Fusilade DX 2E (fluazifop)Soybean12-16 fl oz 2E8+Apply when wirestem muhly is 4-12 inches tall. Repeat applications may be necessary if regrowth occurs. Include crop oil concentrate or nonionic surfactant to the spray mixture. Before tank-mixing with broadleaf herbicides, read the herbicide label to avoid reduced grass control. Fusion is a premix of Fusilade (fluazifop) and Puma (fenoxaprop) and can provide some control of wirestem muhly.
Liberty 1.67L (glufosinate)Liberty Link corn28-34 fl oz 1.67L6-8For over-the-top applications on Liberty Link varieties only. For best results, use planned sequential treatments of Liberty for control of wirestem muhly. (A single application usually does not provide adequate suppression or control.) Apply 34 fl oz/A when wirestem muhly is 4-8 inches tall, followed by 28 fl oz/A to control regrowth. Include ammonium sulfate in the spray mixture. Liberty may be applied broadcast from emergence until corn is 24 inches tall (7 collars) or with drop nozzles when corn is 24-36 inches tall. Liberty ATZ is a premix of Liberty (glufosinate) and atrazine and can provide suppression of wirestem muhly.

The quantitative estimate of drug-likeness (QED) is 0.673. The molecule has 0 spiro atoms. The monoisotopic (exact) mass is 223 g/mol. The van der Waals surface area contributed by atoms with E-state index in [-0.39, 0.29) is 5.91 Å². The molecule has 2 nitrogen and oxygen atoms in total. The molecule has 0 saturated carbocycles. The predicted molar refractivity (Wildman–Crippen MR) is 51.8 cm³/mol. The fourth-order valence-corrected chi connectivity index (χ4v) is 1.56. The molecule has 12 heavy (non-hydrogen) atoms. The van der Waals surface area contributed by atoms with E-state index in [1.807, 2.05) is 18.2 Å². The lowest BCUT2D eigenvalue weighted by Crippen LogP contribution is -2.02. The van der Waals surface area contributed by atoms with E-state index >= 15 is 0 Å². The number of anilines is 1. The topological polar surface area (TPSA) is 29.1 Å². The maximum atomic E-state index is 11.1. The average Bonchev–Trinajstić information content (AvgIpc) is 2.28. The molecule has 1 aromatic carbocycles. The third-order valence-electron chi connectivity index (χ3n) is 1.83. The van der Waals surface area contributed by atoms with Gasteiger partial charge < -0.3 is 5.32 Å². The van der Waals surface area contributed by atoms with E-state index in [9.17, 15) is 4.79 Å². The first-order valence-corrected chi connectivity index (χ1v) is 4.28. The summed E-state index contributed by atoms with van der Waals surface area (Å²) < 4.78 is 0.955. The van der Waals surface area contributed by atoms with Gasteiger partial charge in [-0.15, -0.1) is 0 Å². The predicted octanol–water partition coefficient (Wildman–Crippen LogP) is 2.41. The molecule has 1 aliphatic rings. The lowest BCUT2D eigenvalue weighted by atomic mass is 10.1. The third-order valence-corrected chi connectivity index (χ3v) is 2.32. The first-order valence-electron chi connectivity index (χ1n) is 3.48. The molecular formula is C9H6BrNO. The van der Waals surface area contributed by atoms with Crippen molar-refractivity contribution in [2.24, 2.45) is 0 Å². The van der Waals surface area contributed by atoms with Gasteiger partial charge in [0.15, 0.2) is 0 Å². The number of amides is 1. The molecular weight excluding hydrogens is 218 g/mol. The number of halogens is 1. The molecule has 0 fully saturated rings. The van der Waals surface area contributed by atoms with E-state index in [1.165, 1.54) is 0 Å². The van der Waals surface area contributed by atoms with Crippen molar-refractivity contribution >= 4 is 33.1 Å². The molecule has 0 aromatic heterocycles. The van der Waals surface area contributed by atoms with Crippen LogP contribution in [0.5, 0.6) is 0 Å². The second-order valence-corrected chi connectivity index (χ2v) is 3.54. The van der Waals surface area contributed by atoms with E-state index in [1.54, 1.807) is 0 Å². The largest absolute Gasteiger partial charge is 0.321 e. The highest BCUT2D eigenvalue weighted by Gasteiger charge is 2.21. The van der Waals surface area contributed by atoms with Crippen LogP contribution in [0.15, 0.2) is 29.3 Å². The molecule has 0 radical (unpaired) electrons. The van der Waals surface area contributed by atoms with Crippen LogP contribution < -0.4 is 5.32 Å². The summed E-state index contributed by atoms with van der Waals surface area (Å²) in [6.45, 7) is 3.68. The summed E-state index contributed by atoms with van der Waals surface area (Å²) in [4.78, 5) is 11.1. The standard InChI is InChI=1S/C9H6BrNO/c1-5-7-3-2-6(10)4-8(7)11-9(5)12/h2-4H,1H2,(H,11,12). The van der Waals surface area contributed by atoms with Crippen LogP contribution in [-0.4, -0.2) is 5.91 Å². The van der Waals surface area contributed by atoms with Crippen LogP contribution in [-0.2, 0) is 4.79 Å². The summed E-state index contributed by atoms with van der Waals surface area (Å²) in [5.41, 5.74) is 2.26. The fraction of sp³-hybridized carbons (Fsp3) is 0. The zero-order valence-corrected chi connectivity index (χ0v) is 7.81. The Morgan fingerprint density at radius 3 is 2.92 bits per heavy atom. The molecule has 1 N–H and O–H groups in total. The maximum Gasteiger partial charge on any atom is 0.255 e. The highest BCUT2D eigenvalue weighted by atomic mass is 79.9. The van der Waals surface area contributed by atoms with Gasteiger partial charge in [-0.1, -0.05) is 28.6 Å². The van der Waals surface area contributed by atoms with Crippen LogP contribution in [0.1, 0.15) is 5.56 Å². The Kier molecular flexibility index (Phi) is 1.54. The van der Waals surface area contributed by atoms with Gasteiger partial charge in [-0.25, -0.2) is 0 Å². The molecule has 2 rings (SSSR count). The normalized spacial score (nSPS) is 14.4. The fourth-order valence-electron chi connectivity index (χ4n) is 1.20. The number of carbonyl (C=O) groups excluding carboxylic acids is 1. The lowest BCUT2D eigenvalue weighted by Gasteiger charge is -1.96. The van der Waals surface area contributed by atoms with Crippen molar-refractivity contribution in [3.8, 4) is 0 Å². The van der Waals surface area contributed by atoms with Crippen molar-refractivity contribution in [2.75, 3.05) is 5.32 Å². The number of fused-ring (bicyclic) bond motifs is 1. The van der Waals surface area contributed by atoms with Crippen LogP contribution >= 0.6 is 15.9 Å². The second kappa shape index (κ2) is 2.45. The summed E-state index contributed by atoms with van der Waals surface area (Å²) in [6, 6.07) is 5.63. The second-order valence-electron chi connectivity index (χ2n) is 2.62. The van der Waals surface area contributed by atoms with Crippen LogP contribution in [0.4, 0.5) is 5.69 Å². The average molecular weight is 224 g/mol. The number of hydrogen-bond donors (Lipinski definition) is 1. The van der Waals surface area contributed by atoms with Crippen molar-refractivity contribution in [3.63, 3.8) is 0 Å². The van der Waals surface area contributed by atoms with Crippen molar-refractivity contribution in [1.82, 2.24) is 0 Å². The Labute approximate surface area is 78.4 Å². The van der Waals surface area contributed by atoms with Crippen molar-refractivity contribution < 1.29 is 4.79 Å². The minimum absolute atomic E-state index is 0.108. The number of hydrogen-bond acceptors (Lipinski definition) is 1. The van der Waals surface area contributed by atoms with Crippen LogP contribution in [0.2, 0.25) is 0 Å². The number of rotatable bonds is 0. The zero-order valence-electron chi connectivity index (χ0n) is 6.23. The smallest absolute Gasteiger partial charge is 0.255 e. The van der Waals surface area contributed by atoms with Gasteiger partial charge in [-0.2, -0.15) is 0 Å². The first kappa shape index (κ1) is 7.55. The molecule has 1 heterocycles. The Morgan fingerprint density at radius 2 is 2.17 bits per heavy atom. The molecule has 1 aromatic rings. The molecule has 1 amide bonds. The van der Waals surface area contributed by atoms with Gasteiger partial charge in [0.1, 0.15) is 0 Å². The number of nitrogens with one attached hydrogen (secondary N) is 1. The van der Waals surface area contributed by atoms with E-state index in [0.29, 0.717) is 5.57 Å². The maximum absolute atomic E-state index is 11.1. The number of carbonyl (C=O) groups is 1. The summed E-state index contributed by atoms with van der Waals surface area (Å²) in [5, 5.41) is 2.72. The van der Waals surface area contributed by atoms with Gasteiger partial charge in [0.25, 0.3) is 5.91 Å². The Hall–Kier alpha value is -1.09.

Roundup 4S or other glyphosate-like product (glyphosate)Roundup Ready corn and soybean, spot treatment, burndown24-32 fl oz 4S or 1% solution9For over-the-top applications on Roundup Ready varieties only. (Numerous glyphosate-like products are available, but not all are labeled for use over Roundup Ready crops. Refer to product label for formulation concentration, use rate, application information, and other use restrictions.) Glyphosate generally provides the most consistent control of wirestem muhly compared to other herbicides. Apply in-crop when wirestem muhly is 8-10 inches tall or from mid-June through July. If necessary, a second application may be made through September. Burndown applications are effective prior to fall- seeded alfalfa and small grain establishment or after spring oat harvest.